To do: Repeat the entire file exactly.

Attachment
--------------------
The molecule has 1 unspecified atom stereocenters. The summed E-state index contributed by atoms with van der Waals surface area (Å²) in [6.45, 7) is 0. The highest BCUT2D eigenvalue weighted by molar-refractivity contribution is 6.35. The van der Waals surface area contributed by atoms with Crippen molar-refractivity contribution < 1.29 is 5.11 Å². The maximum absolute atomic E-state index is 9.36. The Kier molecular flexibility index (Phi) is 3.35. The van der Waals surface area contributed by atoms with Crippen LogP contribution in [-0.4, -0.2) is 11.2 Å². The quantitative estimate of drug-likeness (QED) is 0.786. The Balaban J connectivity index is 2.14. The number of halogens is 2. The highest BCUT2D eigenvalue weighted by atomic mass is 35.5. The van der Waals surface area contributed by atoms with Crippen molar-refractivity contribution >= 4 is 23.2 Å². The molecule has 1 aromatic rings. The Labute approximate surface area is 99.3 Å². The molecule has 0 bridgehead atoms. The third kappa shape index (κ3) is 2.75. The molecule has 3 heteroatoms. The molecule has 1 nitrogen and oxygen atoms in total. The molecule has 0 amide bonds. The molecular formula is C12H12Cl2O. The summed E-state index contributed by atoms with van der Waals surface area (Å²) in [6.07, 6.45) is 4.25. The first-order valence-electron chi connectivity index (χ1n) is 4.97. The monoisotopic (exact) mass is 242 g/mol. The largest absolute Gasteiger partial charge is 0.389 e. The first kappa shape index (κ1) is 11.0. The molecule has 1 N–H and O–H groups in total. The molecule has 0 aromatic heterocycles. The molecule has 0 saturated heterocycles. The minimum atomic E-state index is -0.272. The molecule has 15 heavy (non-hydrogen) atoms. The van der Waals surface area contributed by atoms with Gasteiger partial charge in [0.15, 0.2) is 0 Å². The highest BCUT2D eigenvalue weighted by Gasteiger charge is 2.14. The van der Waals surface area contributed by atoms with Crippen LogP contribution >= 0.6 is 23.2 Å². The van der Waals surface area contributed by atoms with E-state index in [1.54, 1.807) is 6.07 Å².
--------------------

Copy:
The molecule has 1 unspecified atom stereocenters. The summed E-state index contributed by atoms with van der Waals surface area (Å²) in [6.45, 7) is 0. The highest BCUT2D eigenvalue weighted by molar-refractivity contribution is 6.35. The van der Waals surface area contributed by atoms with Crippen molar-refractivity contribution < 1.29 is 5.11 Å². The maximum absolute atomic E-state index is 9.36. The Kier molecular flexibility index (Phi) is 3.35. The van der Waals surface area contributed by atoms with Crippen LogP contribution in [-0.4, -0.2) is 11.2 Å². The quantitative estimate of drug-likeness (QED) is 0.786. The Balaban J connectivity index is 2.14. The number of halogens is 2. The highest BCUT2D eigenvalue weighted by atomic mass is 35.5. The van der Waals surface area contributed by atoms with Crippen molar-refractivity contribution >= 4 is 23.2 Å². The molecule has 1 aromatic rings. The Labute approximate surface area is 99.3 Å². The molecule has 0 bridgehead atoms. The third kappa shape index (κ3) is 2.75. The molecule has 3 heteroatoms. The molecule has 1 nitrogen and oxygen atoms in total. The molecule has 0 amide bonds. The molecular formula is C12H12Cl2O. The summed E-state index contributed by atoms with van der Waals surface area (Å²) in [6.07, 6.45) is 4.25. The first-order valence-electron chi connectivity index (χ1n) is 4.97. The monoisotopic (exact) mass is 242 g/mol. The largest absolute Gasteiger partial charge is 0.389 e. The first kappa shape index (κ1) is 11.0. The molecule has 1 N–H and O–H groups in total. The molecule has 0 aromatic heterocycles. The molecule has 0 saturated heterocycles. The minimum atomic E-state index is -0.272. The molecule has 15 heavy (non-hydrogen) atoms. The van der Waals surface area contributed by atoms with Gasteiger partial charge in [0.15, 0.2) is 0 Å². The highest BCUT2D eigenvalue weighted by Gasteiger charge is 2.14. The van der Waals surface area contributed by atoms with Crippen LogP contribution >= 0.6 is 23.2 Å². The van der Waals surface area contributed by atoms with E-state index in [1.54, 1.807) is 6.07 Å².